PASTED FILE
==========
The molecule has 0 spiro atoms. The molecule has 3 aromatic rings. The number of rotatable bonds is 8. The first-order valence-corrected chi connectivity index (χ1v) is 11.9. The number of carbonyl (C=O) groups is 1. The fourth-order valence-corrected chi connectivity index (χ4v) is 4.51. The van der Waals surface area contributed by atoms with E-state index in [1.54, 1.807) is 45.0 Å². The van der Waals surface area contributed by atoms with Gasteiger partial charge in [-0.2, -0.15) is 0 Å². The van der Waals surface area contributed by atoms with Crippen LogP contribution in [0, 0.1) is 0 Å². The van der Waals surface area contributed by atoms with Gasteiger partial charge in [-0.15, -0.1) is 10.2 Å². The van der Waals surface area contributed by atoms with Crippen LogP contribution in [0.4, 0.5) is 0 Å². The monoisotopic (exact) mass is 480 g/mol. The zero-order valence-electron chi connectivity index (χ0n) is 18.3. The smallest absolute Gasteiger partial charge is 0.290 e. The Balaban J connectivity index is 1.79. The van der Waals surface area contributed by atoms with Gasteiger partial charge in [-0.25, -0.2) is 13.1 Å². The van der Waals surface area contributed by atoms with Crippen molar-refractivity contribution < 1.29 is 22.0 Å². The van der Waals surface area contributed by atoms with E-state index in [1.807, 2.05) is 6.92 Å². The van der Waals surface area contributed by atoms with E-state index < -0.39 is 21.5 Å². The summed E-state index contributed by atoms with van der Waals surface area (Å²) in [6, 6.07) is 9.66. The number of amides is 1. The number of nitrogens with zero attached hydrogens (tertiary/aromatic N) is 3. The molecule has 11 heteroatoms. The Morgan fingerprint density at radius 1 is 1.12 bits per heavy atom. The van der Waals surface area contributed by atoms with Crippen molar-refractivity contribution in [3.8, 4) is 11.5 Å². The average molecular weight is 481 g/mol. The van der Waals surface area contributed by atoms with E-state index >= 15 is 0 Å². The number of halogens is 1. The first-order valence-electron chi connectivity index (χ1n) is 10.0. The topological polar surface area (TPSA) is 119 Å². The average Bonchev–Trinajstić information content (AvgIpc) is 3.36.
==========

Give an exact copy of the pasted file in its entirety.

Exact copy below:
The molecule has 0 spiro atoms. The molecule has 3 aromatic rings. The number of rotatable bonds is 8. The first-order valence-corrected chi connectivity index (χ1v) is 11.9. The number of carbonyl (C=O) groups is 1. The fourth-order valence-corrected chi connectivity index (χ4v) is 4.51. The van der Waals surface area contributed by atoms with E-state index in [1.54, 1.807) is 45.0 Å². The van der Waals surface area contributed by atoms with Gasteiger partial charge in [-0.2, -0.15) is 0 Å². The van der Waals surface area contributed by atoms with Crippen LogP contribution in [0, 0.1) is 0 Å². The van der Waals surface area contributed by atoms with Gasteiger partial charge in [-0.15, -0.1) is 10.2 Å². The van der Waals surface area contributed by atoms with Crippen LogP contribution in [0.4, 0.5) is 0 Å². The monoisotopic (exact) mass is 480 g/mol. The zero-order valence-electron chi connectivity index (χ0n) is 18.3. The smallest absolute Gasteiger partial charge is 0.290 e. The Balaban J connectivity index is 1.79. The van der Waals surface area contributed by atoms with Gasteiger partial charge in [-0.25, -0.2) is 13.1 Å². The van der Waals surface area contributed by atoms with Crippen molar-refractivity contribution < 1.29 is 22.0 Å². The van der Waals surface area contributed by atoms with E-state index in [1.807, 2.05) is 6.92 Å². The van der Waals surface area contributed by atoms with E-state index < -0.39 is 21.5 Å². The summed E-state index contributed by atoms with van der Waals surface area (Å²) in [6, 6.07) is 9.66. The number of amides is 1. The number of nitrogens with zero attached hydrogens (tertiary/aromatic N) is 3. The molecule has 11 heteroatoms. The Morgan fingerprint density at radius 1 is 1.12 bits per heavy atom. The van der Waals surface area contributed by atoms with Crippen molar-refractivity contribution in [3.8, 4) is 11.5 Å². The average molecular weight is 481 g/mol. The van der Waals surface area contributed by atoms with E-state index >= 15 is 0 Å². The number of halogens is 1. The first-order valence-electron chi connectivity index (χ1n) is 10.0. The topological polar surface area (TPSA) is 119 Å². The average Bonchev–Trinajstić information content (AvgIpc) is 3.36.